Far From the Madding Crowd Off-Campus Students at Harvard

Duffin: A Separate Peace

"Before, I felt sort of squashed by Harvard as an entity--it became almost a threat with all the academic pressure," says Kathy Duffin '78. The biochemistry concentrator says, "If everyone around me is worried about grades, it's hard for me not to be, too." Duffin spent her sophomore year in Adams House and last year in an apartment with three graduate students. Now she shares an apartment with a secretary who works at MIT.

Other factors besides academic pressure influenced Duffin in her decision to move off campus. She says she "felt a need to get out in the real world," and also wanted to escape the noise, expense and low-quality food endemic to Harvard House life. Duffin calculated that off-campus life would save her about $700 a year, but finds that incidental expenses have reduced that amount.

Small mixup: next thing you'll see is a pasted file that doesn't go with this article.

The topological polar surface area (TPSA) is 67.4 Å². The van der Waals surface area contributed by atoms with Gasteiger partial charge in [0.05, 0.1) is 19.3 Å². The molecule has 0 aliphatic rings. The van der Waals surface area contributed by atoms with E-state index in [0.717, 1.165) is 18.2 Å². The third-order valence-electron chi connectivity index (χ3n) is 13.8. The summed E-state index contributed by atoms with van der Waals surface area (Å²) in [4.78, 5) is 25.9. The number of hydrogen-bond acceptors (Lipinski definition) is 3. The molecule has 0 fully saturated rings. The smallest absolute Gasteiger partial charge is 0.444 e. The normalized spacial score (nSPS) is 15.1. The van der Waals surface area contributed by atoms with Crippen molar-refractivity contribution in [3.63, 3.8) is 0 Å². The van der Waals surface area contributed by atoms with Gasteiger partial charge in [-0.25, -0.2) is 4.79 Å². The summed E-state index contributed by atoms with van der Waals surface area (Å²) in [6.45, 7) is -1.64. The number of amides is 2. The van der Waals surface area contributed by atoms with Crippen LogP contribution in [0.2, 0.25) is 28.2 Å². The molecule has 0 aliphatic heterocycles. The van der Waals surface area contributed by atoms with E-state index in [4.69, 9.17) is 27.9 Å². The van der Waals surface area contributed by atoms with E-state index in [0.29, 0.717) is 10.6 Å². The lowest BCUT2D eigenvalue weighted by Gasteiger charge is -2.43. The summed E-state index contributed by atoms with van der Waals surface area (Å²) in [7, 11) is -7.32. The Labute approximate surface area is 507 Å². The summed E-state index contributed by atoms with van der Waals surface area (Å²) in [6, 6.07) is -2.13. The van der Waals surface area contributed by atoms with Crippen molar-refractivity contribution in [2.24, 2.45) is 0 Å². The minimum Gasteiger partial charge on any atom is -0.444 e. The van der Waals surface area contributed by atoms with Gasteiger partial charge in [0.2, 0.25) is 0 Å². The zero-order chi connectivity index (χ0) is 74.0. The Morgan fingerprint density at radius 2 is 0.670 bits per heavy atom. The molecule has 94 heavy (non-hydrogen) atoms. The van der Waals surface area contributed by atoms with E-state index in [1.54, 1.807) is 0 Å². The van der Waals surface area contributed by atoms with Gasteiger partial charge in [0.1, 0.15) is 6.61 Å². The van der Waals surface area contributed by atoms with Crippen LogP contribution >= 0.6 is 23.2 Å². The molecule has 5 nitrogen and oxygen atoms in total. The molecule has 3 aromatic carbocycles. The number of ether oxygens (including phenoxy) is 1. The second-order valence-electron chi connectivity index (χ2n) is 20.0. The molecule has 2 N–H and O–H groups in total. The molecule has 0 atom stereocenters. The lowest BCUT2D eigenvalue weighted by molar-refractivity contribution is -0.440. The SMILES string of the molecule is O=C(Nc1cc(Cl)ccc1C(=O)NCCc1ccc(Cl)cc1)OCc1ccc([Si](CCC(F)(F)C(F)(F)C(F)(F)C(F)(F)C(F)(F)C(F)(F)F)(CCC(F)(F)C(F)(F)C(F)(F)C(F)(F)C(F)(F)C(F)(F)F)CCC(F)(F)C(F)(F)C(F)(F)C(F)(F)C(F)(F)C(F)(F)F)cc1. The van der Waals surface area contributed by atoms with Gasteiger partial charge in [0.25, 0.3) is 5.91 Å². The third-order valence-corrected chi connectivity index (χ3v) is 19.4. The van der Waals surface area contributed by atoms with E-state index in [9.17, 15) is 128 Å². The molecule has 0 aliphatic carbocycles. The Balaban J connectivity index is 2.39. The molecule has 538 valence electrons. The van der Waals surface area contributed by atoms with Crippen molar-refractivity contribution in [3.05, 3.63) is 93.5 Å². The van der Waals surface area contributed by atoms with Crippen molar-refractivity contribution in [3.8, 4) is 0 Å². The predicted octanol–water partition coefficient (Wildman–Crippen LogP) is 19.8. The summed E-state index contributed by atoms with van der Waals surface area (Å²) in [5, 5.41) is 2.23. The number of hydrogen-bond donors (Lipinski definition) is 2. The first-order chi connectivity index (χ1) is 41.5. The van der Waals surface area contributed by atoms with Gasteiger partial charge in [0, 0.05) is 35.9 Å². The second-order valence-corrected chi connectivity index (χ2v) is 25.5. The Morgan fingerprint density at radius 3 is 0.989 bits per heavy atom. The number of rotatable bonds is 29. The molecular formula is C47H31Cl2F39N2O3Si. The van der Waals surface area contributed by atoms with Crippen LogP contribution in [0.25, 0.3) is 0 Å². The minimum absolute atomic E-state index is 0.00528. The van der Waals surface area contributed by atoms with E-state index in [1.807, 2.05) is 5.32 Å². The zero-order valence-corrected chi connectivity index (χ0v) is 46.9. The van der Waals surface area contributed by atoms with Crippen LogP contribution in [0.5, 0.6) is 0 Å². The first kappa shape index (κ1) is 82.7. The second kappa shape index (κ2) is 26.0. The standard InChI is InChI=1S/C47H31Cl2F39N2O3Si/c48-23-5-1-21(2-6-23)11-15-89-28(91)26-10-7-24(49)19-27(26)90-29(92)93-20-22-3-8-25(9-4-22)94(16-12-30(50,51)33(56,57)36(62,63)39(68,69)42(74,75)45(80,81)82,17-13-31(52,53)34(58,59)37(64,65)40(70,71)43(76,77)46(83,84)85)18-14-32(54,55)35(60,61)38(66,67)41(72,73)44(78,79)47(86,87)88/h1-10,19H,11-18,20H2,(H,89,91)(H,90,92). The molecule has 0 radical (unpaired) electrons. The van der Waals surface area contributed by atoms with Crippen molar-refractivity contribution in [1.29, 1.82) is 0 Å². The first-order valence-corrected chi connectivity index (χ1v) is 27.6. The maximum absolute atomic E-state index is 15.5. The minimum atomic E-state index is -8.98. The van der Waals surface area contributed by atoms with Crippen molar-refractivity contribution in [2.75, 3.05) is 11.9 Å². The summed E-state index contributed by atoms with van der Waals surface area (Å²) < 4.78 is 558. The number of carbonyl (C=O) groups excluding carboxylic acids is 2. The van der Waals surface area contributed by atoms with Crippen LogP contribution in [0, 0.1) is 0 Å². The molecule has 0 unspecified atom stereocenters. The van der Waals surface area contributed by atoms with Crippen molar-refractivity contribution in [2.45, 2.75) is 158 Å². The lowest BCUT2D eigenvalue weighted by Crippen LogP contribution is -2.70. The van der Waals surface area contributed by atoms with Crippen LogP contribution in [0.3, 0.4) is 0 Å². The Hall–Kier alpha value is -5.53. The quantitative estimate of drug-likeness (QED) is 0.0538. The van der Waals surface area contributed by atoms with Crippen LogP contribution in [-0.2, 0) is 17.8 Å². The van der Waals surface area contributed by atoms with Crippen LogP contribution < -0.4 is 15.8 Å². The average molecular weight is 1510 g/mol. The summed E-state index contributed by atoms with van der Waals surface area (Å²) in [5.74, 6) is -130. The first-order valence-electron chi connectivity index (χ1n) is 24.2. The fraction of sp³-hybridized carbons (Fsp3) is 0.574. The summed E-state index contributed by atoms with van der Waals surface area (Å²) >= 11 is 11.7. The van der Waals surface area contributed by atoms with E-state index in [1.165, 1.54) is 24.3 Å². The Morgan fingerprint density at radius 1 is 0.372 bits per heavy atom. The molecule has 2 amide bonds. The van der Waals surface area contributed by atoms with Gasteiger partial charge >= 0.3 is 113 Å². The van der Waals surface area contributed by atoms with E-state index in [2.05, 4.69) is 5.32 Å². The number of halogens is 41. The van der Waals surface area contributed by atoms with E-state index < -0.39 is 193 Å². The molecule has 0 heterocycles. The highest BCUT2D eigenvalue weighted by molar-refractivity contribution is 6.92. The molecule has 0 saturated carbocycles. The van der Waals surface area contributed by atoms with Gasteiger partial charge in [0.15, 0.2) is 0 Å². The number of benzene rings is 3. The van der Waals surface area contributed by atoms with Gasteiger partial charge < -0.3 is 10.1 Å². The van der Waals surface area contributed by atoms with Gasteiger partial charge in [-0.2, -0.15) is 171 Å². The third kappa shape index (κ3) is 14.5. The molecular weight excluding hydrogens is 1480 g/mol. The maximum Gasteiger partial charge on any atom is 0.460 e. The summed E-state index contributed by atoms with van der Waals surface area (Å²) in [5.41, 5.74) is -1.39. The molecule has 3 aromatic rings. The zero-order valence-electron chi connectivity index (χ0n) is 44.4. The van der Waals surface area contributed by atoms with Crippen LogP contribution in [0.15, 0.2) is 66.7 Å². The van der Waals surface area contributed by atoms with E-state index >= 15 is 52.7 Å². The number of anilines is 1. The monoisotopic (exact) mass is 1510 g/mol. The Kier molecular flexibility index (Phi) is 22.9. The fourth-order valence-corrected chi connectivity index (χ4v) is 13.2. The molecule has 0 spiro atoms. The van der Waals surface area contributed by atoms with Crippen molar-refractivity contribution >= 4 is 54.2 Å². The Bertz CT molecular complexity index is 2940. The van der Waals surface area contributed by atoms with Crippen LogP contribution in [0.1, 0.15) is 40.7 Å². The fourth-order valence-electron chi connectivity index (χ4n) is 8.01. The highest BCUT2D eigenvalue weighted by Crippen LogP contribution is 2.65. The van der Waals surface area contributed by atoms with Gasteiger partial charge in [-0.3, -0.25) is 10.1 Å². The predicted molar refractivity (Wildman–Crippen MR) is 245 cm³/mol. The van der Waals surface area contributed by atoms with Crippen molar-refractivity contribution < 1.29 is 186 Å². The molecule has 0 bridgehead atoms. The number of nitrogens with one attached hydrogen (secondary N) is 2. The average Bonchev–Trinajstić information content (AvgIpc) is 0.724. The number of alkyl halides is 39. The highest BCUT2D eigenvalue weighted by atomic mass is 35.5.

Off-campus residency causes her no special problems. "I tend to sleep through more classes, but that's a matter of self-discipline. You think you'd spend a lot of time cooking and cleaning up afterwards, but I found I'd spend a hour and a half in the dining hall anyway." Like most students who move off campus, Duffin associates with the same people she did while living on campus. She says less frequent mealtime contact makes little difference in the quality of her friendships. "When I would sit with people at meals it was usually in a large group so I wouldn't say much anyway."